A: Japan lags behind when it comes to diversifying university environments. Universities often tackle this issue by welcoming international students, but that does not solve it. I believe that the most important thing in this case is to bring excellent researchers from abroad to Japan. ELSI has been most successful achieving that out of all the WPI centres*.
The reason why it has worked well at ELSI is that we had international staff recruiting international staff. For example, it doesn’t work very well if I, a Japanese person, say, “Please come to Japan. It is a nice place.” But when an American researcher at ELSI talks to another American researcher, it is incredibly effective.
Of course, we need to make sure that the researcher who comes to Japan is happy so that they will stay. For example, if their child gets sick, ELSI staff will help take them to the doctor. We provide care and support for the researchers and their families on a daily basis.
Q: What changed most in the last ten years?
A: We started ELSI with Earth and planetary researchers specialised in the origin of life and by asking them to do joint research; something they had not done before. It was more like we made them work together. That was ELSI in the early stages.
In Japan, many organizations are vertically divided. A department of Earth and planetary sciences and a department of biology may be in the same building, but there is usually no communication whatsoever between them. Conducting joint research with people we had never even talked to was therefore our first big challenge. We were clueless in the first few years.
Eventually, more researchers joined and visitors from abroad came for short or long periods. There was a constant flow of incoming and outgoing staff as ELSI’s name became known internationally. It then became easier to invite international scientists. Simultaneously, collaborative work was carried out in a more natural way.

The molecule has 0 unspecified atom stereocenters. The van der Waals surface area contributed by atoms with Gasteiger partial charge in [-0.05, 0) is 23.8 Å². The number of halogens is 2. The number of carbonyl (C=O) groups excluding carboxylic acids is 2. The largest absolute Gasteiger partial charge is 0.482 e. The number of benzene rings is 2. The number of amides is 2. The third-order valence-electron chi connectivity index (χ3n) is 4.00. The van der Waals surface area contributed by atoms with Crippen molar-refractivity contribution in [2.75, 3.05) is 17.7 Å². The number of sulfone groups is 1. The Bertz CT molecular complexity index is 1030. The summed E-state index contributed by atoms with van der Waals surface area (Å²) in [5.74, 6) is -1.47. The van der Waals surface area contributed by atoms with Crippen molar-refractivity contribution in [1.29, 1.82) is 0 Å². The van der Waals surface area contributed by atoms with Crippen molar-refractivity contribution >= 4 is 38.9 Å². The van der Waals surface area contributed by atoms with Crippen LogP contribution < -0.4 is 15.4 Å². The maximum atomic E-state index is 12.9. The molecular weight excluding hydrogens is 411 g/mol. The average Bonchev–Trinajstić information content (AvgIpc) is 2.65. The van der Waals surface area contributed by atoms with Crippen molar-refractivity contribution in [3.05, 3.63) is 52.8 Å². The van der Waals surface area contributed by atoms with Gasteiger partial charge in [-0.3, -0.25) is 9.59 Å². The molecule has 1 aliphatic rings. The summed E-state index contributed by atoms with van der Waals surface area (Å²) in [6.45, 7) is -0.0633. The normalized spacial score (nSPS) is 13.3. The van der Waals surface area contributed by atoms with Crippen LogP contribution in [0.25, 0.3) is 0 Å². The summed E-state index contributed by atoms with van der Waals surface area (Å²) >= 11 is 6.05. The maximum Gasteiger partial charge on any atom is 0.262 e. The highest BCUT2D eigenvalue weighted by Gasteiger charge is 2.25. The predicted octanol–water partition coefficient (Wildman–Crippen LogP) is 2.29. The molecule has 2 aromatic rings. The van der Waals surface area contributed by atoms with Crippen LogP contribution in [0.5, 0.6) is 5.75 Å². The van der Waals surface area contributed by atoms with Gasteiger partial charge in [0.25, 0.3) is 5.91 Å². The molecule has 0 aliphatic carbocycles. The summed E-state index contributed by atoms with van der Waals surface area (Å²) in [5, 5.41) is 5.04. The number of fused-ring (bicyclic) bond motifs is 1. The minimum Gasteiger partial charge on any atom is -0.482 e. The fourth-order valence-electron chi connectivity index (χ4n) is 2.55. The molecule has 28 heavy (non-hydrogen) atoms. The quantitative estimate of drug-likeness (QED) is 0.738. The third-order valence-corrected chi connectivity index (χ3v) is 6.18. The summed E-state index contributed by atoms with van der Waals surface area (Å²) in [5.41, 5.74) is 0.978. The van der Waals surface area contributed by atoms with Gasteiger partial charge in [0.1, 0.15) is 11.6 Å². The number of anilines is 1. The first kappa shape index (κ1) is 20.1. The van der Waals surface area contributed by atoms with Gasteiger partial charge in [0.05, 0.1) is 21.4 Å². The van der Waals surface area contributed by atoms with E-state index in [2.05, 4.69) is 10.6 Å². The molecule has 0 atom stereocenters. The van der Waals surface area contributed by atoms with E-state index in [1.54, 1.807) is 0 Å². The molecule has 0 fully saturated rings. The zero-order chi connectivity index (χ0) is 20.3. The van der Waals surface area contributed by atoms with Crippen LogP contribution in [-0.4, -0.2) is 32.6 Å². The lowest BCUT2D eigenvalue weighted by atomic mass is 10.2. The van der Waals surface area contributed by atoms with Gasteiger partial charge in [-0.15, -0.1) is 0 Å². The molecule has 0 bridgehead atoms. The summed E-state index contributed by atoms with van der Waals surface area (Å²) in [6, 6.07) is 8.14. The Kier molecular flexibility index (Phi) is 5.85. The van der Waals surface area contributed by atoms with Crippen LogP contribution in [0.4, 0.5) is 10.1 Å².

Q: What is important to remain internationally competitive?
A: The important thing is that ELSI remains the place that people want to come to. It means that ELSI is properly positioned within the flow of researchers and in something you could call an international circulation of intelligence. That is, if someone has just finished a doctorate degree in France, they might be looking to Europe and the United States as a next career destination. Now, ELSI is also included as one of their choices.
Also, it is important that ELSI creates many opportunities, including joint research proposals, in order to attract researchers from various places. Simply put, ELSI should always serve as a hub within the international research community.
Q: With its 10th anniversary, ELSI will reach a turning point. Any comment for the future of ELSI?
A: ELSI will finish receiving major support from the WPI this year and I will be passing on the director’s baton. The next director, Professor Yasuhito Sekine, is young and has a solid mindset. In the first ten years, we had our arms open for any research related to the origin of the Earth and life. In the second phase of ELSI, they are trying to sharpen the focus even more. We’re looking forward to the next evolution of ELSI.
*The World Premier International Research Center Initiative (WPI) was launched in 2007 by the Ministry of Education, Culture, Sports, Science and Technology. ELSI is one of the 14 WPI centres in Japan.
EDITOR: The article was first published in the Asia Research News in FY2021.